Six of Crows by Leigh Bardugo
Genre: Fantasy / Young Adult
Synopsis: Criminal prodigy Kaz Brekker has been offered wealth beyond his wildest dreams. But to claim it, he’ll have to pull off a seemingly impossible heist:
Break into the notorious Ice Court (a military stronghold that has never been breached);
Retrieve a hostage (who could unleash magical havoc on the world);
Survive long enough to collect his reward (and spend it).
Kaz needs a crew desperate enough to take on this suicide mission and dangerous enough to get the job done – and he knows exactly who: six of the deadliest outcasts the city has to offer. Together, they just might be unstoppable – if they don’t kill each other first.
My Review (Spoiler-free)
I was hoping Six of Crows would live up to its insane hype. Did it? Definitely.
I read Shadow and Bone (although my early edition is called A Gathering of Shadows), the first in the Grisha trilogy, when it was originally released. I liked it, but I didn’t like it enough to immediately pick up the sequel. As a result, it fell to the wayside and I just never got round to finishing the trilogy. Then along came Six of Crows. I saw so may rave reviews, saw so many people gushing about it, that I decided to give the world of the Grisha another go.
Bardugo’s writing has certainly improved. Smooth, decorated with emotional flourishes, but not pulling any punches when it came to some of the more gory aspects, I loved every minute of it. Bardugo keeps the plot moving along at a steady pace and there isn’t a single word that feels unnecessary. And whilst the plot itself was unique and interesting, a kind of mashup between Ocean’s Eleven and Peaky Blinders in a world of magic, it was the characters that definitely stood out for me.
They’re all unique and diverse. Perhaps Wylan fell a little bit by the wayside, never getting a chapter dedicated to himself which I would have liked to have seen, but other than that they’re all exceptionally crafted. My favourites, however, were Kaz, Nina and Jesper. Kaz in particular was very complex and, as I’ve mentioned before, is basically a teenage Tommy Shelby from Peaky Blinders – both dress in smart suits, both have their hair shaved at the sides (which is a staple for the Shelby brothers), both are very good with words, and both have a troubled, traumatic past that affects them in the present. Oh, and they’re both gangsters, of course. If you love Kaz, go watch Peaky Blinders now, I can’t recommend it enough; I’d be very surprised if Bardugo wasn’t watching the show when writing Six of Crows. However, that’s of course where the similarities end; Kaz is his own person (although it was hard not to read his dialogue without a Brummy accent). I really liked learning about his childhood and discovering more about his habits and quirks. Whilst his choices were perhaps sometimes hard to swallow, you can see what drove him to it.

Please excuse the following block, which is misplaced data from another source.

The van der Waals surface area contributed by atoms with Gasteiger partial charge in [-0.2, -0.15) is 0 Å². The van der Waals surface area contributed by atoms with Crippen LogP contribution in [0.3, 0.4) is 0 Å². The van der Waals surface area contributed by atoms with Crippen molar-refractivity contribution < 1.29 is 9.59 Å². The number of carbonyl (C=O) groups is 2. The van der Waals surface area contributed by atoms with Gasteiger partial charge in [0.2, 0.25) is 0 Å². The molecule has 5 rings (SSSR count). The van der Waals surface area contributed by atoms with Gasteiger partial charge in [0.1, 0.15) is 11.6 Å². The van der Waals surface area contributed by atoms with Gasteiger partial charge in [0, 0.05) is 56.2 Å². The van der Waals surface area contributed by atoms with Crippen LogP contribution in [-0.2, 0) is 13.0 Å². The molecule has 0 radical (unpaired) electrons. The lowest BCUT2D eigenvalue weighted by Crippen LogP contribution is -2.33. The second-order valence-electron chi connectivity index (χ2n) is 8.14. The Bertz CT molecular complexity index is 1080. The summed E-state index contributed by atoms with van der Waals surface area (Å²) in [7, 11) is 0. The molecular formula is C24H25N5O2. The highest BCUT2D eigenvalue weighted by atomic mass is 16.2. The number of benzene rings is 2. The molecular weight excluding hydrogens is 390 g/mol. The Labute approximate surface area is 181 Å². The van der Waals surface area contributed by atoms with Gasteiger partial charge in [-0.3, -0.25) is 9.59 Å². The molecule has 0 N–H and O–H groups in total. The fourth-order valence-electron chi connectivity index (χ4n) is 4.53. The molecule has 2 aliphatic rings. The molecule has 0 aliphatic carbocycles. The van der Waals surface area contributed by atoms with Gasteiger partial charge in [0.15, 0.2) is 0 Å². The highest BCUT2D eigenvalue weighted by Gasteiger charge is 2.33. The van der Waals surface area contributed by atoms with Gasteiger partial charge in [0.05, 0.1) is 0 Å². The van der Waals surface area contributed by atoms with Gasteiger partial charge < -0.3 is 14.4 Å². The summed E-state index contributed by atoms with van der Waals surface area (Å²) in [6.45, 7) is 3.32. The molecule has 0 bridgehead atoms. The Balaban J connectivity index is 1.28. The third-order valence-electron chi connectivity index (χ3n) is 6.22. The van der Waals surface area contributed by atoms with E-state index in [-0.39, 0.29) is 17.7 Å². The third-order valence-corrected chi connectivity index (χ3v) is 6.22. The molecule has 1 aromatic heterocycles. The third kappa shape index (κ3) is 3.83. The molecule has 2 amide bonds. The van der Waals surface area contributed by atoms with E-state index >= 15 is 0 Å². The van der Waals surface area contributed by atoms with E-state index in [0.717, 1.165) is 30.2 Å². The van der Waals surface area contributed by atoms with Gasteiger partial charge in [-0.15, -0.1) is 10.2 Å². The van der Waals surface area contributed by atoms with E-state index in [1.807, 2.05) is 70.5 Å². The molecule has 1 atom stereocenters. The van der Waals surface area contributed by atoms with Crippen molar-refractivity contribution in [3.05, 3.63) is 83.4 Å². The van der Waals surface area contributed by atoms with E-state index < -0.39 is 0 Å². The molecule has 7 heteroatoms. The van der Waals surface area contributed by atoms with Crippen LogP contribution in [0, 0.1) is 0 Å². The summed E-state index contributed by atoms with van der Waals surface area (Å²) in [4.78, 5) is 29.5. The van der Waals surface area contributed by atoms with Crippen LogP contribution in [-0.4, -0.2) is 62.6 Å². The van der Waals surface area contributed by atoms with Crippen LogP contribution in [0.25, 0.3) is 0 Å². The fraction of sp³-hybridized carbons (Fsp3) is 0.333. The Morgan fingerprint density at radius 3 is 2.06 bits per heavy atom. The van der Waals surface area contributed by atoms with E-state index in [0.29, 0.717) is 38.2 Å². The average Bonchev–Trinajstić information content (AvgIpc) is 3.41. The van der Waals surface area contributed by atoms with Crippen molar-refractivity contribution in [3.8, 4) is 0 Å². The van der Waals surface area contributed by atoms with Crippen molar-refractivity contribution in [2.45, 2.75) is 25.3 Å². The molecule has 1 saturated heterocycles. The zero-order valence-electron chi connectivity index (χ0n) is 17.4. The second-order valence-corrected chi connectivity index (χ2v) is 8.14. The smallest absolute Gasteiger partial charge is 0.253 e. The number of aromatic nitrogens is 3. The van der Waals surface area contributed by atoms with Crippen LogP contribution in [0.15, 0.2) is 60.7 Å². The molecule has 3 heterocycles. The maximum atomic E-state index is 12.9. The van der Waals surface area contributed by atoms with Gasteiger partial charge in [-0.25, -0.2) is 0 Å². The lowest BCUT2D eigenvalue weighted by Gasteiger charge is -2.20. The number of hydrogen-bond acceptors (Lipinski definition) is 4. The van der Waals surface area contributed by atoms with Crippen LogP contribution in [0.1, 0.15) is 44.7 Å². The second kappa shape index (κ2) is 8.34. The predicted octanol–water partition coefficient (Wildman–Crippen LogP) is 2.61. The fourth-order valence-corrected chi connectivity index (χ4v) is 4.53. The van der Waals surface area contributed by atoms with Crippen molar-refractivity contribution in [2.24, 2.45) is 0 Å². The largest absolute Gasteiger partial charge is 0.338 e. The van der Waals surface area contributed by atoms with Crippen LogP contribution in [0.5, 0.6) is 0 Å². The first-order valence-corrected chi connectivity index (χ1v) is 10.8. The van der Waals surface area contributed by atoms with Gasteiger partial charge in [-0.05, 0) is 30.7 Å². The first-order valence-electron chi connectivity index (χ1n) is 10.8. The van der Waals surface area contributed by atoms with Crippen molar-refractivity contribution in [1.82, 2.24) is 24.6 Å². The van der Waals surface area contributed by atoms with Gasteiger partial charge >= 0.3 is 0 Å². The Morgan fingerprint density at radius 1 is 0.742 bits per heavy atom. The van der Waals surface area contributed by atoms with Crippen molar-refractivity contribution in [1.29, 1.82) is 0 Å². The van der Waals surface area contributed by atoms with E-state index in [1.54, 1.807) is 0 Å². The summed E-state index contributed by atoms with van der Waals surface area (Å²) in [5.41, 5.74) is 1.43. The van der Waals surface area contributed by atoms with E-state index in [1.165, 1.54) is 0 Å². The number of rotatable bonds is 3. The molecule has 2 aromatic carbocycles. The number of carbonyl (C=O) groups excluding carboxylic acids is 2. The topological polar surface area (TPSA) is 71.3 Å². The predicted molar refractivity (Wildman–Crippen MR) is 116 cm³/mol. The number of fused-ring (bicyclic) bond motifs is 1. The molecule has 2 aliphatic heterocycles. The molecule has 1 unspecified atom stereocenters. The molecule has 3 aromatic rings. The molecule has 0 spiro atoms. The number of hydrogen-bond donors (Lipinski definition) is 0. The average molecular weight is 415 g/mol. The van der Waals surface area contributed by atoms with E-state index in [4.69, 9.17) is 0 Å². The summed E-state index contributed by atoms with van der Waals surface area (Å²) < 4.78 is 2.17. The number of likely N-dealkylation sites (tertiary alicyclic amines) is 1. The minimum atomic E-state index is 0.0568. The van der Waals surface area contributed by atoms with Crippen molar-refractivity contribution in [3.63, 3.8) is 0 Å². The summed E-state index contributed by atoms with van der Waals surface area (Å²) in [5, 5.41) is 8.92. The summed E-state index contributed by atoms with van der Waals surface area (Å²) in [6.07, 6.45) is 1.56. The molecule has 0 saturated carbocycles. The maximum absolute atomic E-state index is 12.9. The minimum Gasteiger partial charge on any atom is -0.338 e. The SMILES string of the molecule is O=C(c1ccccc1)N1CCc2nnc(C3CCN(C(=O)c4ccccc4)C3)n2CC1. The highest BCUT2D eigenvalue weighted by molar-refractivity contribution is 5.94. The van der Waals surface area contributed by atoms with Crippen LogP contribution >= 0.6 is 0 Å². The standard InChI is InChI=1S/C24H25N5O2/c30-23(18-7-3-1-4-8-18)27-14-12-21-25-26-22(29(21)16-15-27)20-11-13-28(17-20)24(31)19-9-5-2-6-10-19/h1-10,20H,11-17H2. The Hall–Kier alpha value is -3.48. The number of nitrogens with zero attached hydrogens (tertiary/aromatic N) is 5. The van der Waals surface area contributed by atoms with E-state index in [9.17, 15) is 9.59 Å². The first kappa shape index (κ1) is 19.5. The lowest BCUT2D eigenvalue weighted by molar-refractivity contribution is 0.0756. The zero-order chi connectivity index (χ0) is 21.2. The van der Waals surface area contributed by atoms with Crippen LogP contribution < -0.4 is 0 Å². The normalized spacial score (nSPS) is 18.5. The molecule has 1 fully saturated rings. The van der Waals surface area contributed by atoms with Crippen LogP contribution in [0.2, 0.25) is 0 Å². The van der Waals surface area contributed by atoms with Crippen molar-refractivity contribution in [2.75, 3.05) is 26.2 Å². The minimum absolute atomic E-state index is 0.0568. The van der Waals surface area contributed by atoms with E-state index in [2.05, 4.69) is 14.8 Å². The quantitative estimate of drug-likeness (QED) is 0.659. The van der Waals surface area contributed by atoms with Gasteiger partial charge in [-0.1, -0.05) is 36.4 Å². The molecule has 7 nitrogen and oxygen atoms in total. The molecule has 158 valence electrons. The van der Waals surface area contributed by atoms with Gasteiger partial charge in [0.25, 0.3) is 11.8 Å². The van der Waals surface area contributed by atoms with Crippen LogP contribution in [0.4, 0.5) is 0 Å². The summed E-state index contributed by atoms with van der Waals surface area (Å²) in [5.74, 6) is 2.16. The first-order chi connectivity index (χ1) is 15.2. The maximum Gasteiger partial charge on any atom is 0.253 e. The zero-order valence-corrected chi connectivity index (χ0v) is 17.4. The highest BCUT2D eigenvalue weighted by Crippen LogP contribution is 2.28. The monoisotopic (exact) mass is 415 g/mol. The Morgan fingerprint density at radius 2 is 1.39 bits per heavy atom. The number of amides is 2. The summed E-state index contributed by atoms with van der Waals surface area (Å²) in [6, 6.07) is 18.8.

The standout character for me, however, was Nina. I really loved Nina. She was witty, headstrong, loved to eat and didn’t care who knew, and powerful yet compassionate. My favourite chapters were definitely hers, whether it was discovering more about her or learning more of her relationship to Matthias. Their journey together was one I really enjoyed finding out more about.
There are also a fair few twists and turns in this book and, I have to say, I didn’t see any of them coming. Normally, these things can be quite obvious, especially in YA. I don’t know if some authors just think readers of YA are dumb, but I can assure you we’re not. Thankfully, Bardugo isn’t one of those authors. All the twists caught me by surprise and kept me reading.
As for the world-building, I really enjoyed it, and it made me consider going back and trying the Grisha trilogy again. However, and this is a big however, I’m 99% sure there is a mahoosive spoiler in Six of Crows for that series. So now I’m a little bummed. I’m not going to mention what it’s about because even hinting at it will probably spoil it for those who haven’t read the first trilogy. You find out early on that this book takes part after the events of the original trilogy, so I can’t complain too much for skipping that trilogy and going to Six of Crows, but it was still a bit disappointing; I didn’t expect such a major spoiler. Anyway, you have been warned.
So, overall, a seamless story with excellent, complex characters. If you haven’t picked up this series yet, then do it! It certainly deserves all the hype it gets. I’ll probably wait a little bit until I get Crooked Kingdom, allow myself to digest this book first. In the meantime, I still have the last episode of series 3 of Peaky Blinders to watch…
Have you read Six of Crows or the Grisha trilogy? Or are you planning to read them? Let me know in the comments below!